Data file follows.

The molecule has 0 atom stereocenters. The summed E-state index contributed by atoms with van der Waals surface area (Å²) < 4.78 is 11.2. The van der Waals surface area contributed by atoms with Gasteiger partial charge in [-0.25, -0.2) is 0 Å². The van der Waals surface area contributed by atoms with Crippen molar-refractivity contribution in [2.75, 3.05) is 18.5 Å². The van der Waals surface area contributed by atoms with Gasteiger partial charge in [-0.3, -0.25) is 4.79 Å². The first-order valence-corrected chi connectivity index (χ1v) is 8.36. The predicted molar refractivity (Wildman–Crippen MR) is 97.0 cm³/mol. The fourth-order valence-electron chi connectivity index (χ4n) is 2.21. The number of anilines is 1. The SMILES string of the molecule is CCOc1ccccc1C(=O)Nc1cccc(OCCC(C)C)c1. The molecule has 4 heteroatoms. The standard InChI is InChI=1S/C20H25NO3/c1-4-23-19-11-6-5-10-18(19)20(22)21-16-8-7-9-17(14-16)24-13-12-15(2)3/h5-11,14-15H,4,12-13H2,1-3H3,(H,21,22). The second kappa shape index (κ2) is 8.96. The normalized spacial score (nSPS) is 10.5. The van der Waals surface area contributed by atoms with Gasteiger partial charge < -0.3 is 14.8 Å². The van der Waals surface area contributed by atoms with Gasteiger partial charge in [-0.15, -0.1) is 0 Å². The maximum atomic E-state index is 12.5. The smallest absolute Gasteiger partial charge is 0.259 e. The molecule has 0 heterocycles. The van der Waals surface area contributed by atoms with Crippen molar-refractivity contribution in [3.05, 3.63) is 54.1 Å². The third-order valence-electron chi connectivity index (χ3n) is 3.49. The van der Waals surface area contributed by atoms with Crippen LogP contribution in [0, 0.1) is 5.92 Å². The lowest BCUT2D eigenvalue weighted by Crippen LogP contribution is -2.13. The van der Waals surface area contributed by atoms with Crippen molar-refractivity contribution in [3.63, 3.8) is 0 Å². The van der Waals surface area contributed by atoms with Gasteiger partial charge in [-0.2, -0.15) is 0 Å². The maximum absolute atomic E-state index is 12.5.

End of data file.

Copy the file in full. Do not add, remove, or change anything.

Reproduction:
The molecule has 0 atom stereocenters. The summed E-state index contributed by atoms with van der Waals surface area (Å²) < 4.78 is 11.2. The van der Waals surface area contributed by atoms with Gasteiger partial charge in [-0.25, -0.2) is 0 Å². The van der Waals surface area contributed by atoms with Crippen molar-refractivity contribution in [2.75, 3.05) is 18.5 Å². The van der Waals surface area contributed by atoms with Gasteiger partial charge in [-0.3, -0.25) is 4.79 Å². The first-order valence-corrected chi connectivity index (χ1v) is 8.36. The predicted molar refractivity (Wildman–Crippen MR) is 97.0 cm³/mol. The fourth-order valence-electron chi connectivity index (χ4n) is 2.21. The number of anilines is 1. The SMILES string of the molecule is CCOc1ccccc1C(=O)Nc1cccc(OCCC(C)C)c1. The molecule has 4 heteroatoms. The standard InChI is InChI=1S/C20H25NO3/c1-4-23-19-11-6-5-10-18(19)20(22)21-16-8-7-9-17(14-16)24-13-12-15(2)3/h5-11,14-15H,4,12-13H2,1-3H3,(H,21,22). The second kappa shape index (κ2) is 8.96. The normalized spacial score (nSPS) is 10.5. The van der Waals surface area contributed by atoms with Gasteiger partial charge < -0.3 is 14.8 Å². The van der Waals surface area contributed by atoms with Gasteiger partial charge in [-0.15, -0.1) is 0 Å². The maximum atomic E-state index is 12.5. The smallest absolute Gasteiger partial charge is 0.259 e. The molecule has 0 heterocycles. The van der Waals surface area contributed by atoms with Crippen molar-refractivity contribution in [3.05, 3.63) is 54.1 Å². The third-order valence-electron chi connectivity index (χ3n) is 3.49. The van der Waals surface area contributed by atoms with Crippen LogP contribution in [0, 0.1) is 5.92 Å². The lowest BCUT2D eigenvalue weighted by Crippen LogP contribution is -2.13. The van der Waals surface area contributed by atoms with Crippen molar-refractivity contribution in [3.63, 3.8) is 0 Å². The van der Waals surface area contributed by atoms with Gasteiger partial charge in [-0.2, -0.15) is 0 Å². The maximum absolute atomic E-state index is 12.5.